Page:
Neither the individual bourgeois nor the bourgeoisie of a country care about capitalism in general, or about its conformity with its basic definition. Their prime concern is their own individual interest, and in troubled times they'll favour the short over the long term. When they enjoyed Nazi law and order, German industrialists could not (and did not wish to) imagine that such an order would result in a military defeat that deprived the East German bourgeois of social function and political power for forty-five years.
Deep inner capitalist logic (economic and therefore - up to a point - political competition, valorisation, accumulation) eventually prevails in the long run, but that run can indeed be quite long and follow a tortuous unexpected path. Since classical economists and their socialist and communist critics analysed the general "laws" of capitalism, the times and places directly or totally governed by these laws have been and still are far from being the majority.
In the beginning, industry, commodity and the wage system come to rule a society which has been moulded by thousands of years. Later, they determine a society that they tend to reproduce according to their own norms: the landed class is integrated into the bourgeoisie, the military turns into a profession, politics into business, culture into spectacle. These long-term trends are ever more powerful, but never fully completed. In the 19th century, capital faced a society as it was, and transformed it. Now it has transformed it, but it never creates anything out of nothing: it always has to deal with what Bordiga called "race and nation factors".
In the "unpublished 6th chapter of Capital" (part of his 1861-65 manuscripts), Marx distinguishes between capital's formal domination, based on the lengthening of the work day and the extensive exploitation of labour, and real domination, based on shorter but more intensive working hours. That distinction does not separate two historical periods, as if reformism had been inevitable in the first stage, and revolution was at long last on the agenda in the second. There will never be a "pure" enough situation where capital and proletariat would come face to face as sole competitors on the historical stage, the only alternative being between capitalism and communism. The Weimar Republic lived under real domination: Berlin's huge department stores, cultural explosion, critique of moral standards and media empires rivalled with London and New York modernity, while reactionary groups and Völkisch ideas thrived. After 1930, that society fell into the Nazi black hole.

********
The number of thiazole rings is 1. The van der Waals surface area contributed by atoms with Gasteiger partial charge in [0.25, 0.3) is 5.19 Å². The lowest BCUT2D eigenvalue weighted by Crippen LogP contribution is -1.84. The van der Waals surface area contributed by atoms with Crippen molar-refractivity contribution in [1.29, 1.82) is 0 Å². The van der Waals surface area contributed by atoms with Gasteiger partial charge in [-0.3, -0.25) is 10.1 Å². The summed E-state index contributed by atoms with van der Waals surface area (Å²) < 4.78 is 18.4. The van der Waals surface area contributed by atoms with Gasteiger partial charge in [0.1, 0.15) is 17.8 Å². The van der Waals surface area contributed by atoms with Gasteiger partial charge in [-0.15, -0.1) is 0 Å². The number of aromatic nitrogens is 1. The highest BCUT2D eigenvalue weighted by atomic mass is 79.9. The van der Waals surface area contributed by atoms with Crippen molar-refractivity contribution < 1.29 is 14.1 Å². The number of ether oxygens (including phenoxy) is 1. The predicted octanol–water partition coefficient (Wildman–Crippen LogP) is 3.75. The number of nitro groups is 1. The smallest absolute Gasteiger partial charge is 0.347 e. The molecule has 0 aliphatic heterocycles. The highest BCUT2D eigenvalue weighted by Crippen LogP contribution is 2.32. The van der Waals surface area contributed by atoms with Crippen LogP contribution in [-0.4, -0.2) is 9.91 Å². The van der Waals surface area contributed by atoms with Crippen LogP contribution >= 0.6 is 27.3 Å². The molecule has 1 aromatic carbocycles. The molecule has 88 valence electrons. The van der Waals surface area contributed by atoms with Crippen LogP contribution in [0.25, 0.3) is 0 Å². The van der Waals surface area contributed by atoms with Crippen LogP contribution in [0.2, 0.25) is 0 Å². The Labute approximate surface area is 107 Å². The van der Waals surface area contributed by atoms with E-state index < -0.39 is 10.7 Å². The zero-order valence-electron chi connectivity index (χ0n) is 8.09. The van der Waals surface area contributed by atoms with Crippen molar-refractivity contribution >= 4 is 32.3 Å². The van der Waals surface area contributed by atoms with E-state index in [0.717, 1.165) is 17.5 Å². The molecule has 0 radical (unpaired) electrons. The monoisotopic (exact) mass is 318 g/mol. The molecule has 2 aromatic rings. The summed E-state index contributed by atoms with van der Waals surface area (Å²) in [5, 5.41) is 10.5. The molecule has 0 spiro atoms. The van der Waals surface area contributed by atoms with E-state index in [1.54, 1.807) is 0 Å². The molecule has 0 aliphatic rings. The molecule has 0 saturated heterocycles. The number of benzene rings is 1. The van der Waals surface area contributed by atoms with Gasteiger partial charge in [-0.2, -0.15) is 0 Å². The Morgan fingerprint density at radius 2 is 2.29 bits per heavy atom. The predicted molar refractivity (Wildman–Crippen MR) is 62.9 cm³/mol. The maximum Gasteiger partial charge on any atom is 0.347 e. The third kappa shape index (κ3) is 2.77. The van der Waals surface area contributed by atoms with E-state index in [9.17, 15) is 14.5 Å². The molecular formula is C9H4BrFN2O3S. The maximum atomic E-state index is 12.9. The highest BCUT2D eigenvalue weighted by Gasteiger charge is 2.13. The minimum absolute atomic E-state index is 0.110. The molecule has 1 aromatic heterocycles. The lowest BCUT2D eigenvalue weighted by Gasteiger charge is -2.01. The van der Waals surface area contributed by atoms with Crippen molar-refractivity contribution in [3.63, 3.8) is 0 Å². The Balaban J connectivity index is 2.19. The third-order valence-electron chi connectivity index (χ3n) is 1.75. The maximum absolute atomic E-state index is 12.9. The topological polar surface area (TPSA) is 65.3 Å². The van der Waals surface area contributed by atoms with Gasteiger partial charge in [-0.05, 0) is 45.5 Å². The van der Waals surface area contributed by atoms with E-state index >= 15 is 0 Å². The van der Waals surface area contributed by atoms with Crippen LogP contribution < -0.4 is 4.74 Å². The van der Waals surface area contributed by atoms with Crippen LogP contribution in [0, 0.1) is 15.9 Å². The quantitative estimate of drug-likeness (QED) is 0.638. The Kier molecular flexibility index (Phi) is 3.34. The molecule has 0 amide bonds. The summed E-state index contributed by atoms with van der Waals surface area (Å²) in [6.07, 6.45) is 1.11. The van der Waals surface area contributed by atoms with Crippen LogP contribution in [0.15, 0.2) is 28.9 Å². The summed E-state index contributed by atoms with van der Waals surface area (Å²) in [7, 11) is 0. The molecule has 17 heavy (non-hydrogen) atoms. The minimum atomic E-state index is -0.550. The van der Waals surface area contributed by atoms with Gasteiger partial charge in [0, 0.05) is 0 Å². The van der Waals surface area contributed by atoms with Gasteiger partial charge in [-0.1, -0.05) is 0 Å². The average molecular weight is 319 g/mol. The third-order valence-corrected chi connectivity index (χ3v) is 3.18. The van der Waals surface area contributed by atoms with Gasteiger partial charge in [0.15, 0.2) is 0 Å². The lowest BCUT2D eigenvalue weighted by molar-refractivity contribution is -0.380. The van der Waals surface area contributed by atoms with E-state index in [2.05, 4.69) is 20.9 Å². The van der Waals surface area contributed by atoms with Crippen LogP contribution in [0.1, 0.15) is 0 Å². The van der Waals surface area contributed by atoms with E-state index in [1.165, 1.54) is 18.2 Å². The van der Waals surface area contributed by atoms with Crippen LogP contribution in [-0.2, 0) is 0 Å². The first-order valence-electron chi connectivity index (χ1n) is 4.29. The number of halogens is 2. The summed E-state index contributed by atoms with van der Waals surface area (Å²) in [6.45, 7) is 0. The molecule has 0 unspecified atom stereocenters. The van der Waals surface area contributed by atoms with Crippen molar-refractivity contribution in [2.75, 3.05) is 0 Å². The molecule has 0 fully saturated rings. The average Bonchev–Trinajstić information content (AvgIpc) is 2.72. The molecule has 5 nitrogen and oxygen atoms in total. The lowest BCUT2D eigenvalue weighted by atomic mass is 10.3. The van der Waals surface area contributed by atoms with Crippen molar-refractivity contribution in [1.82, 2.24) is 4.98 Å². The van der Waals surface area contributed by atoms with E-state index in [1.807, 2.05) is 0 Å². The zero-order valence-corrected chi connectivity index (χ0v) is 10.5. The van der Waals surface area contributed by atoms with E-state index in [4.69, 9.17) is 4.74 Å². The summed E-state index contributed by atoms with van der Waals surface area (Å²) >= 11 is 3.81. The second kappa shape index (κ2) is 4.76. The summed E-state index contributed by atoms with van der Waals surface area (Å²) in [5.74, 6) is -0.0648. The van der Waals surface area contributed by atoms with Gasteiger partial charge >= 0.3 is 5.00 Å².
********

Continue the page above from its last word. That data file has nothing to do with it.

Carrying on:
Formal and real submission of labour combine. Downtown Paris, nowadays, a minute's walk is enough to meet Pakistani or Tamil workers (often clandestine) paid (piecework or by the hour) by clothes wholesalers, next to small firm wage earners, workers employed by construction multinationals, and a few blocks further business consultants who fly to Zurich or Tokyo every week. Formal domination is not a remnant that has to be disposed of for capital to fully mature, but a component of real domination. German economic power is not just based on big corporations, but on a tight network of small efficient firms. In the whole world, subcontracting enables "modern" companies to stay profitable by having manufacturing done overseas where labour is cheap. Part of the strength of capital comes from its employing semi-proletarians, completely dominated by capital but incompletely involved in it: as their wage is not their only source of income, capital only has to pay part of the reproduction of their labour power.
However, real domination capitalism needs to structure the whole of society, including the "backward" elements it carries along. Therefore social critique is only relevant if it encompasses the whole of social activity, and does not limit itself to class factors. For us, analysing religion, eating habits and justice matters as much as analysing strikes and riots, even if the latter determine the former, and not the other way round. That's what the SI meant with its unitary critique: the mutual capital/labour involvement bears upon every domain of human activity.